German sprinters go 1-2 today on Stage 10 of 2013 Tour de France

The sprinters had their say today. The Tour’s leaders will come out and try to make a mark in Wednesday’s critical individual time trial. Photo: Fans cheer at the finish line / AP Photo Christophe Ena

SAN DIEGO, July 9, 2013 –  As expected, it was a sprint for the finish line decided by inches today for the Stage 10 victory at the 2013 Tour de France.

After nearly five hours of straight ahead racing through the beautiful coastline countryside of Brittany, the usual suspects lined up to race into Saint-Malo along a tricky path with a curve just before the finish. A breakaway attempt of five riders never had a chance of holding off the sprinters’ teams.

SEE RELATED: 2013 Tour de France TV schedule on NBC Sports, June 29 – July 21

Lotto-Belisol appeared to have everything in hand for Andre Griepel, but Argos-Shimano put Marcel Kittel into good position. Right with them but without much of a team to help was Mark Cavendish of Omega Pharma Quickstep. No matter, Cav put himself right on the wheel of Griepel.

As they hit the last hundred yards, Cavendish bumped shoulders with Tom Veelers of Argos-Shimano. Veelers fell hard to the pavement. Luckily none of the charging riders or anyone in the peloton behind Veelers fell, which is a miracle. This is why all of the Tour’s contenders for the overall win try to stay up front but out of the way of the sprinters to avoid falls and pile-ups that can result in serious injuries.

Cavendish was slowed just enough by the contact to leave it to Griepel and Kittel, with Kittel getting his second stage win by half a bike length.

Andre Griepel, left, and Marcel Kittel, right, sprint for the finish line on Stage 10 of the 2013 Tour de France. AP Photo/Laurent Rebours

SEE RELATED: Martin, Froome make super Sunday for Britain at 2013 Tour de France

As he reviewed footage of the finish, Kittel commented, “You could say that it is more satisfying today because all the big sprinters were there at the finish. I’m really proud that we won today and that everyone was there for the finale and that I could beat even Greipel in close race to the line. I have to say a big thank you to my teammates. They did an amazing job and it’s just a pity that Tom (Veelers) crashed so bad in the last 100 metres. I really hope that he’s okay and that we can concentrate on the next stages.

“You can see that Cavendish really bumped into the handlebar of Tom but it doesn’t look like he does it on purpose. Tom swings off to the right and Cavendish to the left – and it’s just very unlucky at that moment.” Kittel added that “it just happens sometimes in a hectic final. Every sprinter wants to come to the front when he comes to the line and I hope that he’s okay.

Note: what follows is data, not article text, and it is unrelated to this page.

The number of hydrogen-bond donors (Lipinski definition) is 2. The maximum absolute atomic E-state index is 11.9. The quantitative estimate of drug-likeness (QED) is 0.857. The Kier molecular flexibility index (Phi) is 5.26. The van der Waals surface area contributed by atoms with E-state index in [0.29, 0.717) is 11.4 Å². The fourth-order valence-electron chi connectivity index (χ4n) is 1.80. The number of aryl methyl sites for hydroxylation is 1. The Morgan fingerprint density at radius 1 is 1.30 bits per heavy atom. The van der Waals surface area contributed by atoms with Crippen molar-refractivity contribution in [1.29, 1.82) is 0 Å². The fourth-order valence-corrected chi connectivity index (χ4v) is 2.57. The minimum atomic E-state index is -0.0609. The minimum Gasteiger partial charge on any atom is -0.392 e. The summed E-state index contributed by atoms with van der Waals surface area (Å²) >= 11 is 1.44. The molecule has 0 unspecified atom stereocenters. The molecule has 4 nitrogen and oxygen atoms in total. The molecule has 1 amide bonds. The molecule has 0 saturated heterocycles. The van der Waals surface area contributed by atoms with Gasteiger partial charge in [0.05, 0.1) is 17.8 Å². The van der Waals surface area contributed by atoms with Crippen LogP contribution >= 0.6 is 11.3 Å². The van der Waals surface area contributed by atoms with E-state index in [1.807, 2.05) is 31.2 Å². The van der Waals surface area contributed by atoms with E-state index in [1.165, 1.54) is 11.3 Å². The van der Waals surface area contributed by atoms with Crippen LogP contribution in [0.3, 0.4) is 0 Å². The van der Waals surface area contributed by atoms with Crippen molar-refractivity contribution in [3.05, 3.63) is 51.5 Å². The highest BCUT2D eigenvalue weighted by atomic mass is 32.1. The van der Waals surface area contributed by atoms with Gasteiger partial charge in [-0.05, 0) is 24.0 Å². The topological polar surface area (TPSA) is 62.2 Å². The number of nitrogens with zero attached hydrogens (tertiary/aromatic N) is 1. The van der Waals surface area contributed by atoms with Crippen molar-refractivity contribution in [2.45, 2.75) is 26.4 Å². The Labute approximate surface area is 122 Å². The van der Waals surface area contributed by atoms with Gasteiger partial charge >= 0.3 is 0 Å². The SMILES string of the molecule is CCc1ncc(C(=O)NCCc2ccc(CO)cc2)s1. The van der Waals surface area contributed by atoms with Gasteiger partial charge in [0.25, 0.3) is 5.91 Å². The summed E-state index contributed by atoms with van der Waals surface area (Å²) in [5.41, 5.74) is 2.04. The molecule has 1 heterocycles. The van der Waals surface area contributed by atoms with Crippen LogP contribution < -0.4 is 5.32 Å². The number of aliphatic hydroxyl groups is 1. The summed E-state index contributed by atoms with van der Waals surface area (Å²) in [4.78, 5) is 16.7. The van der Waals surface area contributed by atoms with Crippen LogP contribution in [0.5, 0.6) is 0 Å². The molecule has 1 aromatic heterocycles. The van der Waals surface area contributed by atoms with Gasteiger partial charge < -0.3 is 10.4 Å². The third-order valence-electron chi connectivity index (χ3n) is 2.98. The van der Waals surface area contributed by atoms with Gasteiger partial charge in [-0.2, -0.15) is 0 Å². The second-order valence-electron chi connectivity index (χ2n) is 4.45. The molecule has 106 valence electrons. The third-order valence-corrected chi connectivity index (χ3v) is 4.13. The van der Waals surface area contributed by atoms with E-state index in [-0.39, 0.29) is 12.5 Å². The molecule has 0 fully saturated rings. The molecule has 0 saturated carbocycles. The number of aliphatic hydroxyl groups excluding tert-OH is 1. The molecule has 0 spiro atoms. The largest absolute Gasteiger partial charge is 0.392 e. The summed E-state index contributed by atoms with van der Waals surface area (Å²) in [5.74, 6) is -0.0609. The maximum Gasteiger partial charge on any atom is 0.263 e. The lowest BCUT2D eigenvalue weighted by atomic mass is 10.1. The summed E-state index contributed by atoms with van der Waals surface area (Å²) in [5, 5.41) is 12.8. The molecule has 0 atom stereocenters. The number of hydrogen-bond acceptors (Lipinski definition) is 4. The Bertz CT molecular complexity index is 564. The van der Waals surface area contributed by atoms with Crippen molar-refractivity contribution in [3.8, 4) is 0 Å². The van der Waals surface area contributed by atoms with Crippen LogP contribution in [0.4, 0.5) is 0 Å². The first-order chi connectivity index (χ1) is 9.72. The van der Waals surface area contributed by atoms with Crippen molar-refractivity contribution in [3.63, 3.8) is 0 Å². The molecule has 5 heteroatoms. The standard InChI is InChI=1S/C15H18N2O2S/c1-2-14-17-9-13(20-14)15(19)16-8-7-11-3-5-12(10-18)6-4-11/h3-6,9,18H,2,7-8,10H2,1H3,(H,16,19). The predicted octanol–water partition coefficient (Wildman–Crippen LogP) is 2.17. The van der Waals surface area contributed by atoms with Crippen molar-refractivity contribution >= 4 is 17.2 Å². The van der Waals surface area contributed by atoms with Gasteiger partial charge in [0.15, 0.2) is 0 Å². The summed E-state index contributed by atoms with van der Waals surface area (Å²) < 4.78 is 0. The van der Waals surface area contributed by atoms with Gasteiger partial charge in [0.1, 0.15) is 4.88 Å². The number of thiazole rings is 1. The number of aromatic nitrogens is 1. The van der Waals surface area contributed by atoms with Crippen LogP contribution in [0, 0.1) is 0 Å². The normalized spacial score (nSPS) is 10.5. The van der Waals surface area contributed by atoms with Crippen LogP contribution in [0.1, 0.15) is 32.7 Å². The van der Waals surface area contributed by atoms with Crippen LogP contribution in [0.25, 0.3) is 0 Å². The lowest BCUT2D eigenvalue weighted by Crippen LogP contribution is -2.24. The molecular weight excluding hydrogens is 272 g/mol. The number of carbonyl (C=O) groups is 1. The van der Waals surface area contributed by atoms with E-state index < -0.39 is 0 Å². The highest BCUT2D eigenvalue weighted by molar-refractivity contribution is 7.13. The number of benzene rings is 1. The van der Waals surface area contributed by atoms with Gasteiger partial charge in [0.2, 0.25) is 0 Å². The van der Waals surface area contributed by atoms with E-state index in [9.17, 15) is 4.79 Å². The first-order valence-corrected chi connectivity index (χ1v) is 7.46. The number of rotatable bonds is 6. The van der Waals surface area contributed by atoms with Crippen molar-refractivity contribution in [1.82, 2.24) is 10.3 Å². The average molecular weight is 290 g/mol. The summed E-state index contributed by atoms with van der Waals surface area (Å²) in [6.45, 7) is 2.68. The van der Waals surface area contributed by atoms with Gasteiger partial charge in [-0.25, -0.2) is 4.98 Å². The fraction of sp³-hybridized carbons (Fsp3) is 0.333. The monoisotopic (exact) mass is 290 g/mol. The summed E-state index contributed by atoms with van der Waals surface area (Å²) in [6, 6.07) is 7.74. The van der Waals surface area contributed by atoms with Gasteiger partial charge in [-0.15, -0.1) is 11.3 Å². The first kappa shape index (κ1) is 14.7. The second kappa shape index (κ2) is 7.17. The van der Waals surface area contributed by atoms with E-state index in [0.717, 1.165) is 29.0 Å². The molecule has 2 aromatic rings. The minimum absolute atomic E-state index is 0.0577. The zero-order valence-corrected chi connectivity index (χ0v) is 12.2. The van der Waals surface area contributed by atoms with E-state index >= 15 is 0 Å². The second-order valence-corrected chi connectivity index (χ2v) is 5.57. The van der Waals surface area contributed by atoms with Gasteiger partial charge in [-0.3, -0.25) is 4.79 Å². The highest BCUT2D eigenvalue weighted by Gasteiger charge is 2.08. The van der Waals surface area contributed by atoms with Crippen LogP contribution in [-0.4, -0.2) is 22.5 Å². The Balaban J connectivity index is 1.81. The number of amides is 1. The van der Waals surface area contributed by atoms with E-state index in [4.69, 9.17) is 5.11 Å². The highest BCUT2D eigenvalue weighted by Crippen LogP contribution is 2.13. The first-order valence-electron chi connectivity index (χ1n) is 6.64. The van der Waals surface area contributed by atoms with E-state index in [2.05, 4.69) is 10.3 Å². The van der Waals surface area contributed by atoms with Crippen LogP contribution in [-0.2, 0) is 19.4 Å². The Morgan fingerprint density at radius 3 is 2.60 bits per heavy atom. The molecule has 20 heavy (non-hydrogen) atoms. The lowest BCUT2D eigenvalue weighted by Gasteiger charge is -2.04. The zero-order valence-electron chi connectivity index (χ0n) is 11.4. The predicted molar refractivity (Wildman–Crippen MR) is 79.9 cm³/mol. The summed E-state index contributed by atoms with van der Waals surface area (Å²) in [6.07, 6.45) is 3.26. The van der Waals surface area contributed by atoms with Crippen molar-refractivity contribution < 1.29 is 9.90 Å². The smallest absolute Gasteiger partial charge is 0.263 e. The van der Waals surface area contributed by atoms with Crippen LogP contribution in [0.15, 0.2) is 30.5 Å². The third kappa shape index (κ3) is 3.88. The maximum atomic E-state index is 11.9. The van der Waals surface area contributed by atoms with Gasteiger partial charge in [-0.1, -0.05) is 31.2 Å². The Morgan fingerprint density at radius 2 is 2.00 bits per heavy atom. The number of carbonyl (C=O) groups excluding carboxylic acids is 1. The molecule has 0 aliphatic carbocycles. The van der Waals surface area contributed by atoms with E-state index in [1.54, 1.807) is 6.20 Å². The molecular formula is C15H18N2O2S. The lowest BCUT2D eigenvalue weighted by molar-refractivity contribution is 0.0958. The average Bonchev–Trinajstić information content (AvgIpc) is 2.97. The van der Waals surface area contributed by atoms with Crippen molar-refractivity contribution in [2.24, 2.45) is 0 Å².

“This is a big result for me, for the whole team. It’s great that we showed – in a sprint of one-against-one – that I can beat him and I’m very proud of it,” said Kittel.

Christopher Froome of Britain, wearing the overall leader’s yellow jersey, signs autographs prior to Stage 10 of the Tour de France Tuesday. AP Photo/Christophe Ena

SEE RELATED: Chris Froome gets decisive stage win, takes 2013 Tour de France lead

There was no change among the top riders:

Chris Froome, Sky Racing Team: 41 hours, 52 minutes, 43 seconds
Alejandro Valverde, Movistar, 1 minute, 25 seconds behind
Bauke Mollema, Belkin, 1 minute, 44 seconds behind
Laurens Ten Dam, Belkin, 1 minute, 50 seconds behind
Roman Kreuzier, Team Saxo-Tinkoff, 1 minute, 51 seconds behind
Alberto Contador, Team Saxo-Tinkoff, 1 minute, 51 seconds behind
Nairo Quintana Rojas, Movistar, 2 minutes, 2 seconds behind

Andy Schleck sits in 15th place, four minutes behind the lead; Cadel Evans is 16th at 4 mintues and 36 seconds behind the lead. Despite a mechanical problem just a few miles from the finish, American rookie Andrew Talansky remains the highest placed American rider in 25th  place, 11 minutes and 15 seconds off the leader.

Tuesday brings the potential for significant changes in the overall standings with the first individual time trial. It’s a 20 mile route with one small hill and a slight downhill finish that should produce high speeds, high risk for high reward and some incredible times.

It will be critically important for Tour leader Chris Froome to have a good time trial and gain time on his rivals. It will be even more important for Cadel Evans of BMC Racing to put in a fast time to catch up in the standings. Alberto Contador, Alejandro Valverde, Nairo Quinatana, and Andy Schleck need to hold their margins against Froome going into the mountain stages to have any chance at the podium.

See the stage 11 route here.

Gayle Lynn Falkenthal, APR, is President/Owner of the Falcon Valley Group in San Diego, California. She is also a serious boxing fan covering the Sweet Science for Communities. Read more Ringside Seat in the Communities at The Washington Times. Follow Gayle on Facebook and on Twitter @PRProSanDiego. Gayle can be reached via Google +

Please credit “Gayle Falkenthal for Communities Digital News when quoting from or linking to this story.  

Copyright © 2013 by Falcon Valley Group

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Gayle Falkenthal

Gayle Lynn Falkenthal, MS, APR, is President of the Falcon Valley Group, a San Diego based communications consulting firm. Falkenthal is a veteran award winning broadcast and print journalist, editor, producer, talk host and commentator. She is an instructor at National University in San Diego, and previously taught in the School of Journalism & Media Studies at San Diego State University.


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